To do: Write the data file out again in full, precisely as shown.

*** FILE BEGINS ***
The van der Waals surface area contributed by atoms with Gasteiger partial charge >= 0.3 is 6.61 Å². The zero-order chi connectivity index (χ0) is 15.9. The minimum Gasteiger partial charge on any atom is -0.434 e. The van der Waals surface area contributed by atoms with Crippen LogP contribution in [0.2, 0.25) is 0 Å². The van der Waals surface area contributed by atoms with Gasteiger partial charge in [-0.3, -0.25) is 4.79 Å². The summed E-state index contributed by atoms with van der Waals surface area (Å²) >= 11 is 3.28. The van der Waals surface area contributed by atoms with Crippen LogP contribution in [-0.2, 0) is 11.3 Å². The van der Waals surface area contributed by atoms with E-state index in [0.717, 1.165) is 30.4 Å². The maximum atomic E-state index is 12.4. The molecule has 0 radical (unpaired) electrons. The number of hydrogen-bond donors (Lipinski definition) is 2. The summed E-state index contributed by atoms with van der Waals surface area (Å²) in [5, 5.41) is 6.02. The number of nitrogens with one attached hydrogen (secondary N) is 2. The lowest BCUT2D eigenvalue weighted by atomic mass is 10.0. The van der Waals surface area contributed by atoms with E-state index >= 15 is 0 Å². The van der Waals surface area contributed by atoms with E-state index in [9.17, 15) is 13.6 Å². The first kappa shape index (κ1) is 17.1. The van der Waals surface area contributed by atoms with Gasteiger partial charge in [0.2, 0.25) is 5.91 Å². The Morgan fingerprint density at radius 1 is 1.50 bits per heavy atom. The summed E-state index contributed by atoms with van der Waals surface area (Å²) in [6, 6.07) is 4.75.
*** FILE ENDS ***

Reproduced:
The van der Waals surface area contributed by atoms with Gasteiger partial charge >= 0.3 is 6.61 Å². The zero-order chi connectivity index (χ0) is 15.9. The minimum Gasteiger partial charge on any atom is -0.434 e. The van der Waals surface area contributed by atoms with Crippen LogP contribution in [0.2, 0.25) is 0 Å². The van der Waals surface area contributed by atoms with Gasteiger partial charge in [-0.3, -0.25) is 4.79 Å². The summed E-state index contributed by atoms with van der Waals surface area (Å²) >= 11 is 3.28. The van der Waals surface area contributed by atoms with Crippen LogP contribution in [-0.2, 0) is 11.3 Å². The van der Waals surface area contributed by atoms with E-state index in [0.717, 1.165) is 30.4 Å². The maximum atomic E-state index is 12.4. The molecule has 0 radical (unpaired) electrons. The number of hydrogen-bond donors (Lipinski definition) is 2. The summed E-state index contributed by atoms with van der Waals surface area (Å²) in [5, 5.41) is 6.02. The number of nitrogens with one attached hydrogen (secondary N) is 2. The lowest BCUT2D eigenvalue weighted by atomic mass is 10.0. The van der Waals surface area contributed by atoms with E-state index >= 15 is 0 Å². The van der Waals surface area contributed by atoms with E-state index in [9.17, 15) is 13.6 Å². The first kappa shape index (κ1) is 17.1. The van der Waals surface area contributed by atoms with Gasteiger partial charge in [0.2, 0.25) is 5.91 Å². The Morgan fingerprint density at radius 1 is 1.50 bits per heavy atom. The summed E-state index contributed by atoms with van der Waals surface area (Å²) in [6, 6.07) is 4.75.